There was a little bit of everything at Visitacion Valley Middle School in San Francisco today. Kids played with Legos, pranced around with stuffed animals and Salesforce mascots, munched on treats, painted using Sphero robots, tinkered with portable gaming devices, made race cars and dueled with robots.
The festivities had a purpose: to highlight Salesforce’s $12.2 million donation to San Francisco Unified School District (SFUSD) and Oakland Unified School District (OUSD), marking the fifth year of its partnership with the former. Last year the company added Oakland to the list with a $2.5 million gift.
Of the $12.2 million, SFUSD got $7 million and OUSD received $5.2 million, which will go towards expanding computer science education in 68 elementary schools, middle schools and high schools in San Francisco, and 20 middle schools in Oakland.
Salesforce giving to SFUSD
Salesforce has now given $26.7 million to SFUSD. The first year’s gift went towards purchasing devices and upgrading the technology infrastructure, shared Ebony Frelix, the company’s senior vice president of philanthropy and engagement, in an interview with EdSurge. Awards given in subsequent years focused on providing professional development for teachers in STEM subjects. Last year, SFUSD used the funds to hire 19 full-time coaches for math and technology instruction.
This year, the district will also pilot a new instructional model developed by New Tech Network, a nonprofit that helps schools implement personalized and project-based learning.
Part of this year’s money also comes through the “Principal’s Innovation Fund,” a pool of $100,000 that each principal at 34 middle schools in San Francisco and Oakland can use as they see fit. “We think of middle-school principals as the CEO,” Frelix added. “They know what their teachers, students, campuses, facilities need.”
Nicole Pierce-Davis, principal of United For Success Academy in Oakland, plans to use the $100,000 to buy programming technology, develop targeted support programs for communities who have “historically not done well” in the technology field and give kids learning opportunities such as field trips. The other funds from Salesforce’s largesse allowed her school to hire math tutors and a new computer science teacher.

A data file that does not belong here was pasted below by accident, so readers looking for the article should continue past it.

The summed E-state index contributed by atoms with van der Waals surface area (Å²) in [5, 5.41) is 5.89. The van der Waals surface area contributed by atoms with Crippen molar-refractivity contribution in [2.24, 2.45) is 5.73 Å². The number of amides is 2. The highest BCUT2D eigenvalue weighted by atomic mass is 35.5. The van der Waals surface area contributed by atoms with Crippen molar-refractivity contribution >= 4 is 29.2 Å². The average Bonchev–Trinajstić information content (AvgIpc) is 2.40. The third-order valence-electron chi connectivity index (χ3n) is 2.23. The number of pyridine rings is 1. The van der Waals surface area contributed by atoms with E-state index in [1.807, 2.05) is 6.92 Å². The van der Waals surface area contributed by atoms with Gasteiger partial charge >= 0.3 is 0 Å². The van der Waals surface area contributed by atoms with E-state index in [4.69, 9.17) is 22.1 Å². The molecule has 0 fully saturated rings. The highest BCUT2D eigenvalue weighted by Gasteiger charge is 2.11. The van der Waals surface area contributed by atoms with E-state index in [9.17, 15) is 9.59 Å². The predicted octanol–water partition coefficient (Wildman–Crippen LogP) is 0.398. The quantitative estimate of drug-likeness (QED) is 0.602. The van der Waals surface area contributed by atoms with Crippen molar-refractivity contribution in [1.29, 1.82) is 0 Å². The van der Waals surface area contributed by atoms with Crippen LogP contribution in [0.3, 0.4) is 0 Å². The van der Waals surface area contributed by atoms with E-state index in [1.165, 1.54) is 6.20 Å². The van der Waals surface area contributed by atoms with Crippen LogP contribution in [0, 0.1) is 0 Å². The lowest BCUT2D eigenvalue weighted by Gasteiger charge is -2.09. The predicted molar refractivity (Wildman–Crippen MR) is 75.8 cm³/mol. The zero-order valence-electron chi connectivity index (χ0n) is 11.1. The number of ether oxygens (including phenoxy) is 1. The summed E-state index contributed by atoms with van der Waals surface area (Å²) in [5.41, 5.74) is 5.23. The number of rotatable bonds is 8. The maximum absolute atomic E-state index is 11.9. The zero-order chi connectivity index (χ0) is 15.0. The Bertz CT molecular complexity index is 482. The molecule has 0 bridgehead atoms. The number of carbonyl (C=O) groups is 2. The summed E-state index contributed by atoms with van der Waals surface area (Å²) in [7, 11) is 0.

Speaking at today’s event, Vincent Matthews, superintendent of SFUSD, said his school district has tripled the number of students taking AP Computer Science in the last two years. He also pointed out that the number of students who have had to repeat algebra dropped from 43 to 5 percent over the last three years.
In addition to providing money, Salesforce has committed its staff to volunteering 40,000 hours in the classroom during the 2017-18 school year. Matthews says this time is an “essential component” of Salesforce’s contribution to the district.
New OUSD superintendent Kyla Johnson-Trammell sees access to computer science education as a matter of equity. “It’s wonderful if kids end up going into careers in Silicon Valley,” she remarked. “But it’s about exposure.”
Salesforce founder and CEO Marc Benioff stressed to the crowd that “nothing is more important than our public schools.” Benioff himself attended public schools in the Bay Area. “In a world where every aspect of our daily lives is being transformed by technology, high-quality education has to include computer science education,” he said.
According to the company’s count, more than 3,800 girls in SFUSD have taken computer science—up from 200 in 2013, the first year of the Salesforce partnership. At OUSD, nearly 1,000 students took computer science for the first time last year.
Benioff and the educators were joined by civic leaders who applauded the role of private companies in supporting education. Oakland Mayor Libby Schaaf said Salesforce is accelerating the ability of governmental institutions to prepare students for the future. ““We would not be bringing this quality of 21st century education and readiness for this new economy if it weren’t for Salesforce,” she said.
Receiving outside financial help is crucial, especially for schools in neighborhoods where the families “are not as privileged and not as financially stable,” said Joe Truss, principal of Visitacion Valley Middle School (which is one of the schools getting funding.)
Speaking to EdSurge after the press conference, San Francisco Mayor Ed Lee called on other tech companies in San Francisco to contribute to public education, either through funding or through volunteering.
“We’re trying to get them to a point where no matter how big or how small they are, they can be a collaborative partner with a school site,” Lee said.
Benioff also had a message after the press conference to other companies in Silicon Valley.
“Everybody has to participate, everybody has to be part of this. It’s not just about technology, it’s about volunteerism, it’s also about money.”